Lohring Miller
 

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kf2qd

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Problem with an inertial dyno is that it for short term,get some numbers and shut it down. A magnetic or water dyno allows laonger runs and longer tests under specific conditions.
 

Lloyd-ss

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What exactly are you planning to test? What are you hoping to accomplish with these tests? A dyno is a tool unless you want to build one as an experience in itself like people who build lathes. I've used a dyno as a tool for engine development like most people use one. I've built both an eddy brake and inertial dyno. I briefly used a water brake dyno for one series of tests. An inertial dyno is far easier to build and use as a test device for small IC engines. Ours was trouble free over thousands of runs.

Lohring Miller
Lorhing, Your statement about the experience of building one describe the main goal. The science, planning, the process, integration of the mechanical and micro processor, etc. The finished product is secondary. I am in the process of building a true diesel engine, and realistically, it is going to take a while. Having a second challenging project to work on when the first gets frustrating is helpful.

I see the dyno pics that you attached, and confess that I have not researched them completely. Is the first pic, with the discs, an absorber/prony brake type? That looks like a series of disc brakes with a small lever arm that controls the pressure of the brake shoes. The second pic with the engine with the huge expansion chamber caught me off guard. I was thinking, "He isn't wearing hearing protection !," but then saw the muffs laying on the bench at-the-ready. And the 3rd pic, what can I say, ha ha.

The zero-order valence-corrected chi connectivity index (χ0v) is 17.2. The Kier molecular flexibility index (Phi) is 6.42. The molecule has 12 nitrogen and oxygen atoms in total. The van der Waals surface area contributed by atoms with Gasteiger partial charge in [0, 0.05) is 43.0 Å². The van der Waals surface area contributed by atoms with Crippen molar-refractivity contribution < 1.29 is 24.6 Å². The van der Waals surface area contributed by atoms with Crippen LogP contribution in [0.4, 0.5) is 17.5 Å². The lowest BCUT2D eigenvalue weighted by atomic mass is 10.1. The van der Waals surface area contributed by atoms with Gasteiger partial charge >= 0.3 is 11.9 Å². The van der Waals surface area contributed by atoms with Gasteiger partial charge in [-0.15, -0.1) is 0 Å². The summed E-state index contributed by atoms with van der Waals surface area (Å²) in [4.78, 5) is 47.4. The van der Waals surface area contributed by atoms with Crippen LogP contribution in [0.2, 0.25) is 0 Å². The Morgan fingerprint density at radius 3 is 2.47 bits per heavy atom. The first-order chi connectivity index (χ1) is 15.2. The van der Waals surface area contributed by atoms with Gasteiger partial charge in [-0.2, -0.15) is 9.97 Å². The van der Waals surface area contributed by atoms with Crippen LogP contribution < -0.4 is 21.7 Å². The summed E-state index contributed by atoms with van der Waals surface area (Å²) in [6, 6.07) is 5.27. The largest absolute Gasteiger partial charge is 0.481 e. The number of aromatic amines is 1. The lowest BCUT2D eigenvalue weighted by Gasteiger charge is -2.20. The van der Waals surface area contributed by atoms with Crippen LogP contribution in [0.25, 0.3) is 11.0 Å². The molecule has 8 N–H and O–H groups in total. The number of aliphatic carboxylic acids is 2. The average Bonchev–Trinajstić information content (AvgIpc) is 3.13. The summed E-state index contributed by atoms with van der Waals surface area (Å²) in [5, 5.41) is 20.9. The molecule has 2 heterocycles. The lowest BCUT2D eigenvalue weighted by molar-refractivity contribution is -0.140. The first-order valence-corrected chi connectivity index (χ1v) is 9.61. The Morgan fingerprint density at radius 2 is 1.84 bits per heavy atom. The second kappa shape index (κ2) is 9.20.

So, overall, this is firstly, an educational project, and the inertial dyno covers all the developmental bases, without the complexities of power absorption. I am looking forward to it, even if I only test a few electric motors with it.
Lloyd
 

Lloyd-ss

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Problem with an inertial dyno is that it for short term,get some numbers and shut it down. A magnetic or water dyno allows laonger runs and longer tests under specific conditions.
Yes, thank you for reinforcing that. For my purposes, the inertial dyno will do want I want for now, without all of the added complexities. If I eventually need a dyno that will handle steady-state conditions, the lessons-learned with the inertial dyno will be directly transferable.
 

lohring

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The dyno with the disks is an eddy current brake. It's made from old hard drive parts and the magnets are lowered between the disks to increase the brake force which is proportional to the rpm.

Below is my advice for building inertial dynos. The Performance Trends web site has information as well. A detailed article on the construction and operation of our inertial dyno is in issue 15 of Model Engine Builder.

Lohring Miller
 

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Lloyd-ss

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Lohring,
Thank you for so graciously sharing this in-depth information. I went ahead and ordered the digital copy of issue 15, also. It was reassuring to see that the spreadsheet calculations that I had come up with did not disagree with what was in the referenced information. This will save me from going down too many dead ends.
Lloyd